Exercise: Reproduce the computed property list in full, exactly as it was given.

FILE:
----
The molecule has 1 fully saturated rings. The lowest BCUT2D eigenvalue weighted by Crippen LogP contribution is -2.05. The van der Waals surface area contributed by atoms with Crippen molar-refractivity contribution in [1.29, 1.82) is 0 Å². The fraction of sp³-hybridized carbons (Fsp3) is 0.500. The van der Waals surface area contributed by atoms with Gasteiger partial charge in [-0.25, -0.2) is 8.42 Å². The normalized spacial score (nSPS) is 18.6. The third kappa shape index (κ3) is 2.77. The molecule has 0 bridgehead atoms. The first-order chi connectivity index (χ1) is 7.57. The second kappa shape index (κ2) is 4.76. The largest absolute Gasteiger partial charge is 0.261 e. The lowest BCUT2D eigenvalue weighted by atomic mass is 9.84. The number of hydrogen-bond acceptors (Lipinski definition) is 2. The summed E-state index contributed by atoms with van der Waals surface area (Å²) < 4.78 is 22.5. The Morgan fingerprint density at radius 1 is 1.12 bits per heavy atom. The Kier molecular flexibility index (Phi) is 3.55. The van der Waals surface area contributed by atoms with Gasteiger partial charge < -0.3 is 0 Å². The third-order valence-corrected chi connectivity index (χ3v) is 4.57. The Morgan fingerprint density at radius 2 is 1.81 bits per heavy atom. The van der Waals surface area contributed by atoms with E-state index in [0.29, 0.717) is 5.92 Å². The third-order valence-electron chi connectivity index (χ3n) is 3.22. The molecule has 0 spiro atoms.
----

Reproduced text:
The molecule has 1 fully saturated rings. The lowest BCUT2D eigenvalue weighted by Crippen LogP contribution is -2.05. The van der Waals surface area contributed by atoms with Crippen molar-refractivity contribution in [1.29, 1.82) is 0 Å². The fraction of sp³-hybridized carbons (Fsp3) is 0.500. The van der Waals surface area contributed by atoms with Gasteiger partial charge in [-0.25, -0.2) is 8.42 Å². The normalized spacial score (nSPS) is 18.6. The third kappa shape index (κ3) is 2.77. The molecule has 0 bridgehead atoms. The first-order chi connectivity index (χ1) is 7.57. The second kappa shape index (κ2) is 4.76. The largest absolute Gasteiger partial charge is 0.261 e. The lowest BCUT2D eigenvalue weighted by atomic mass is 9.84. The number of hydrogen-bond acceptors (Lipinski definition) is 2. The summed E-state index contributed by atoms with van der Waals surface area (Å²) < 4.78 is 22.5. The Morgan fingerprint density at radius 1 is 1.12 bits per heavy atom. The Kier molecular flexibility index (Phi) is 3.55. The van der Waals surface area contributed by atoms with Gasteiger partial charge < -0.3 is 0 Å². The third-order valence-corrected chi connectivity index (χ3v) is 4.57. The Morgan fingerprint density at radius 2 is 1.81 bits per heavy atom. The van der Waals surface area contributed by atoms with E-state index in [0.29, 0.717) is 5.92 Å². The third-order valence-electron chi connectivity index (χ3n) is 3.22. The molecule has 0 spiro atoms.